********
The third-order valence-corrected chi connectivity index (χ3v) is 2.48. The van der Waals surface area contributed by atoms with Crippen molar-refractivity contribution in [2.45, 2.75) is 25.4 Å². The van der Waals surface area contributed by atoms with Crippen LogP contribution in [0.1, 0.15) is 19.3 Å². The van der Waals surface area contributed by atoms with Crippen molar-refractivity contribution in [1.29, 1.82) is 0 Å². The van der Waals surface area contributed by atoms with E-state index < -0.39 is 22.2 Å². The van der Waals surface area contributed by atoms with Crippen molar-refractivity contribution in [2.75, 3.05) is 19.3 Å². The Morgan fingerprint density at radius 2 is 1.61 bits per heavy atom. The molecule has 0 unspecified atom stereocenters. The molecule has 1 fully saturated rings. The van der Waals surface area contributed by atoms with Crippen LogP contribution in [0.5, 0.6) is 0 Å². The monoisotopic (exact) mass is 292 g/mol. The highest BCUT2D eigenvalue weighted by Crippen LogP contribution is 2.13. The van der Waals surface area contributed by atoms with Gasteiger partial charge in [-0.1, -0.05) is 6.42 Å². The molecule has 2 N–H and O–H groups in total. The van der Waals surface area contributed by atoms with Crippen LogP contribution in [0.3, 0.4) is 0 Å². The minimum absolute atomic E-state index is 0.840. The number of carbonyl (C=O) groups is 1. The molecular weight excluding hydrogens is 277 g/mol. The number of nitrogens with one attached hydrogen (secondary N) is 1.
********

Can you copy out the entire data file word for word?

The third-order valence-corrected chi connectivity index (χ3v) is 2.48. The van der Waals surface area contributed by atoms with Crippen molar-refractivity contribution in [2.45, 2.75) is 25.4 Å². The van der Waals surface area contributed by atoms with Crippen LogP contribution in [0.1, 0.15) is 19.3 Å². The van der Waals surface area contributed by atoms with Crippen molar-refractivity contribution in [1.29, 1.82) is 0 Å². The van der Waals surface area contributed by atoms with E-state index < -0.39 is 22.2 Å². The van der Waals surface area contributed by atoms with Crippen molar-refractivity contribution in [2.75, 3.05) is 19.3 Å². The Morgan fingerprint density at radius 2 is 1.61 bits per heavy atom. The molecule has 0 unspecified atom stereocenters. The molecule has 1 fully saturated rings. The van der Waals surface area contributed by atoms with Crippen LogP contribution in [0.5, 0.6) is 0 Å². The monoisotopic (exact) mass is 292 g/mol. The highest BCUT2D eigenvalue weighted by Crippen LogP contribution is 2.13. The van der Waals surface area contributed by atoms with Gasteiger partial charge in [-0.1, -0.05) is 6.42 Å². The molecule has 2 N–H and O–H groups in total. The van der Waals surface area contributed by atoms with Crippen LogP contribution in [0.3, 0.4) is 0 Å². The minimum absolute atomic E-state index is 0.840. The number of carbonyl (C=O) groups is 1. The molecular weight excluding hydrogens is 277 g/mol. The number of nitrogens with one attached hydrogen (secondary N) is 1.